Last year, I finally weened myself completely off of Perl and learned Python in its place. Colors have never been brighter. There is such an elegance to Python, and I would love to see this in a computer music language.
The following mockup code is what you would get if your combined the awesome powers of Csound with the beauty of Python. I’m taking some liberties. The example is ignorant of i, k and a-rate. Instead of an orchestra/score pair, everything is combined as one file. And I’m introducing a concept for scheduling events, @, which tells when to do something.
#!/usr/bin/env slipmat import Wavetable from Gen import sine from Pitch import cpspch def sine_arp(dur, amp, pitch, lfo_freq): this['dur'] = dur pitch = cpspch(pitch) notes = [0, 3, 7, 8] arp = Wavetable.osc(1, lfo_freq, notes) freq = pitch + pitch * 2 ** (arp / 12.0) osc = Wavetable.osc(amp, pitch, sine(1000)) output osc def ping(amp=1.0, freq=262): this['dur'] = 0.5 output Wavetable.osc(amp, freq, sine(32)) if __name__ == '__main__': def harmonic_pattern(freq=100): @0 ping(1.0, freq) @1 ping(0.8, freq * 2) @2 ping(0.6, freq * 3) @3 ping(0.4, freq * 4) @4 ping(0.2, freq * 5) sine_arp(4, 0.5, 8.00, 1 / 4) @4 sine_arp(4, 0.5, 7.07, 1 / 4) @8 harmonic_pattern() @13 harmonic_patten(cpspch(7.00)) @18 ping()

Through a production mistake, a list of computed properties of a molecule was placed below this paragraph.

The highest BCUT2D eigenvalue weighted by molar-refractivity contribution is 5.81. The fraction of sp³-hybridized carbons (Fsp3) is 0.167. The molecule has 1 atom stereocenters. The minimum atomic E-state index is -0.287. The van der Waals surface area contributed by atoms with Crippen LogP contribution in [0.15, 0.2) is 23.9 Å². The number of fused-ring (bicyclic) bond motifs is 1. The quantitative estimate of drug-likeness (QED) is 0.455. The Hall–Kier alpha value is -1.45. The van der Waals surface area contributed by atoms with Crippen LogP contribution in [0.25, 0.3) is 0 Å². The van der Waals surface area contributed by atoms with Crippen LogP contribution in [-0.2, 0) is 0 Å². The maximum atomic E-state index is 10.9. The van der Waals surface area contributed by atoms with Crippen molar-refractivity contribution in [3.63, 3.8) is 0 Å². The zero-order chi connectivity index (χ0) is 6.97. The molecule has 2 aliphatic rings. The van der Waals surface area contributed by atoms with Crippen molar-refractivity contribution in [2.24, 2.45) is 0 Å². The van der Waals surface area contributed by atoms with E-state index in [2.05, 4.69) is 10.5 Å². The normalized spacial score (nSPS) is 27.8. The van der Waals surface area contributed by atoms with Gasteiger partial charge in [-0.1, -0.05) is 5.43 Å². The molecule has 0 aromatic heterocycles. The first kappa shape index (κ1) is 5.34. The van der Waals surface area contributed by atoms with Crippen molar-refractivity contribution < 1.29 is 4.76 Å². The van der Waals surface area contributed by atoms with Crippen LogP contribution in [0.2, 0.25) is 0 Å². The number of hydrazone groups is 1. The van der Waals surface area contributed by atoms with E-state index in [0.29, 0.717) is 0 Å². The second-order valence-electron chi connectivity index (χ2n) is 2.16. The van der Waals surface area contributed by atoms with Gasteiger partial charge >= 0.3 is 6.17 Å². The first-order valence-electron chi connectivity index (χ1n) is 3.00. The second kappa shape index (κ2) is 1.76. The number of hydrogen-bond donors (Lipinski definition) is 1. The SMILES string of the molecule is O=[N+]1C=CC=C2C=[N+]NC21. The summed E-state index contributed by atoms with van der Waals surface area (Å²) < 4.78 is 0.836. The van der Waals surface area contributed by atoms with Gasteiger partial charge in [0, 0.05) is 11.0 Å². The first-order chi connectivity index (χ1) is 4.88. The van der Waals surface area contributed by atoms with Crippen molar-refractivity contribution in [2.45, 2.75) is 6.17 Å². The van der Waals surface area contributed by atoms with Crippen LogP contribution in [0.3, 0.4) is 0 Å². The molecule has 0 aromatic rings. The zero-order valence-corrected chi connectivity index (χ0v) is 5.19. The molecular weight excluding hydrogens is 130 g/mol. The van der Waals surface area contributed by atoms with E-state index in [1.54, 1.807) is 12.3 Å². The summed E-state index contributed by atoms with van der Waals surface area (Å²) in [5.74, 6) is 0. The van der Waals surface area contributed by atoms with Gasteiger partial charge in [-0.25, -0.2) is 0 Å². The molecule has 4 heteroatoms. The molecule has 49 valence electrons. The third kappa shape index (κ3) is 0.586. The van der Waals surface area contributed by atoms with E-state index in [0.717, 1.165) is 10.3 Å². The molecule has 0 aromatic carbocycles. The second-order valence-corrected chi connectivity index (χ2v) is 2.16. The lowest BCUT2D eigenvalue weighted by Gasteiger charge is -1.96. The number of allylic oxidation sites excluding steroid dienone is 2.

I’ll comeback with a commented version of this in a few days. Though unlikely, it is my hope that some of you will take the time to try to figure out what is going on. My philosophy is that code should be human readable, and that syntax can help reinforce this.